- What inspired you to go into marine science?
- Graduating with honors (‘Altyn Belgi’) from a high school in 2004 gave me a fantastic opportunity to apply to one of the highly competitive universities in the country. At that time, the Kazakh-British Technical University (KBTU) was at its peak, offering high performing young people technical education in the field of Oil&Gas, Chemical engineering and Machineries in Native-Kazakh, official-Russians and in Foreign-English languages. In 2004, the KBTU offered a new program under the cap of “Oil&Gas” field called “Marine technology”, the main purpose of which was to raise new generation, you can also call, first generation of professionals to explore/exploit oil reserves in offshore oil fields in Kazakhstan's zone of the Caspian Sea. The above speciality sounded to me so alluring and equally promising, so I decided to pursue my bachelor degree in the marine field.
- How did your career unfold?
For me, a career, as an integral part of the life helps to pursue my dreams, face my fears and fulfill my potential. The career is also about growth, both professional and personal. Therefore, it’s critical to evaluate whether I am as a professional and individual are testifying within my field of expertise and in life respectively. After finishing my bachelor degree, I have applied to many job positions in my field. It turned out, that I could not land my dream job which was both personally and professionally fulfilling. Besides, our Kazakhstani job market was not ready to take young specialists onboard and give them an opportunity to become an experienced professional. Therefore, I decided to expand my knowledge by pursuing masters and then doctorate degrees in the same field but abroad. In my opinion, gaining knowledge, learning new skills is of utmost importance with ever-increasing demand for competent professionals. I believe that these decisions, which I took before, are now shaping my career in the academic field.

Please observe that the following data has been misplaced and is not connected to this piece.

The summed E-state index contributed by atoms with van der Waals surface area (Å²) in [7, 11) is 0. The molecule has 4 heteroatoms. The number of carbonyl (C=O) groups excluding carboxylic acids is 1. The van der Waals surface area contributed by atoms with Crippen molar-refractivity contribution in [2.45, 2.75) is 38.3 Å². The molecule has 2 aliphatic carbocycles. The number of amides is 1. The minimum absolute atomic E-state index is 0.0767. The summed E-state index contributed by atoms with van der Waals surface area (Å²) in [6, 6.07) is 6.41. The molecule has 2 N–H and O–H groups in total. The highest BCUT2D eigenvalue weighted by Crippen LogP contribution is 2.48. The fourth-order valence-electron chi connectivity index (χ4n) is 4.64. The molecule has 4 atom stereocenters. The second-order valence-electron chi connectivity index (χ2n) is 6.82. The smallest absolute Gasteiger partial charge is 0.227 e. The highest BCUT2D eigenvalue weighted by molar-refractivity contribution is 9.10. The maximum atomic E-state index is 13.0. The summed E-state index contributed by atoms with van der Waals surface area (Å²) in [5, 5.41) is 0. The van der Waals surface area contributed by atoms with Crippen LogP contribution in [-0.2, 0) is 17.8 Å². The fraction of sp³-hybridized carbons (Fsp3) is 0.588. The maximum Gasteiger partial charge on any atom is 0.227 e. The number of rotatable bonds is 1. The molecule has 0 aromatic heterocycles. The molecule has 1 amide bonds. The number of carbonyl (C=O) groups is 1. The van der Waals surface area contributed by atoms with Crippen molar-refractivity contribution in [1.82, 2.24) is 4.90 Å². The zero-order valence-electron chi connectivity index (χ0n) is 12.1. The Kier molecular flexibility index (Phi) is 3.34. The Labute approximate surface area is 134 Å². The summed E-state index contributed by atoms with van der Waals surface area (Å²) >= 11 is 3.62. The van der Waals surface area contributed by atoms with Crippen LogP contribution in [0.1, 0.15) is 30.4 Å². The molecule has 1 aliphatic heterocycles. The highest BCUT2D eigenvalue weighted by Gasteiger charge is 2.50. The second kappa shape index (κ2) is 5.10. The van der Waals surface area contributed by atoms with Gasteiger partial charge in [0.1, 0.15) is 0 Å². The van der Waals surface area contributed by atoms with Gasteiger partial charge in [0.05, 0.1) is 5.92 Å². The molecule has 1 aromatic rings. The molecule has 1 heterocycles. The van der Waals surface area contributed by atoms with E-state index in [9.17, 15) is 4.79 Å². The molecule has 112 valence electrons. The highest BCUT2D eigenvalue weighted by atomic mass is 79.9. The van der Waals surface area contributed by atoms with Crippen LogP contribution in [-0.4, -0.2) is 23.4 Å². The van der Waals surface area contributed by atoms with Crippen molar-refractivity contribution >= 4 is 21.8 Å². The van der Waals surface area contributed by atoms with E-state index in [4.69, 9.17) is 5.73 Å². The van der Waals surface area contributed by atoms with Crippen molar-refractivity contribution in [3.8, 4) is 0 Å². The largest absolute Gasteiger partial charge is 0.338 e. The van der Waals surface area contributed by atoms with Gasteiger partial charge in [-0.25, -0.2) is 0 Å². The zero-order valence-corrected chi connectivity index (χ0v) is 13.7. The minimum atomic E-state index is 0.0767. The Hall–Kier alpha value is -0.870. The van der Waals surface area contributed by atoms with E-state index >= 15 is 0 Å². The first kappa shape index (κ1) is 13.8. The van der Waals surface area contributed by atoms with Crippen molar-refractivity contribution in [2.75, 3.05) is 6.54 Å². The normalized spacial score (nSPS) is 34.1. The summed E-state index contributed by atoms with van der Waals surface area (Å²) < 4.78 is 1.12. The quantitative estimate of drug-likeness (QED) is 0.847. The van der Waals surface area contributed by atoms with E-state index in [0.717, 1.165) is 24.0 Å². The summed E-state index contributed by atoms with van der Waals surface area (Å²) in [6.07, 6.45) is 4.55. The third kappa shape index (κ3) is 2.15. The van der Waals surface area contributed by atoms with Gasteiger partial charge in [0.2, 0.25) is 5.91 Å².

- Could you tell me about your student life? What did you do besides studying?
In my opinion, student life abroad is the most exciting and enjoyable time for everyone. While studying in the UK I have always filled my calendar with great events. Usually, universities across the UK have so-called “students’ union” through which one can get involved in wide range of fun activities at the university and in city general.
During the whole period of my studies abroad, I have been a member of Newcastle University’s student union societies. For example, I have attended dance classes (ballet, contemporary and pop), learned a new language, and attended various seminars and conferences encouraging the growth of an individual.
Moreover, during my PhD studies, I have also focused on getting a teaching experience. By doing some teaching in marine-related subjects and in IT literacy, I was able not only reflect upon my teaching practice but also support myself financially with the additional fund.
Without a doubt, travelling was another form of my education since it is always interesting and educational to learn about famous and historic places and cultures.
- Can you share your experience during the studying at University of Newcastle?
- Education at Newcastle University, especially in engineering speciality was not an easy ride. It required a good command of English, technical subject knowledge as well as hard work. However, good grades and successful accomplishment of a degree are achievable as long as one put his/her mind into studies and works efficiently.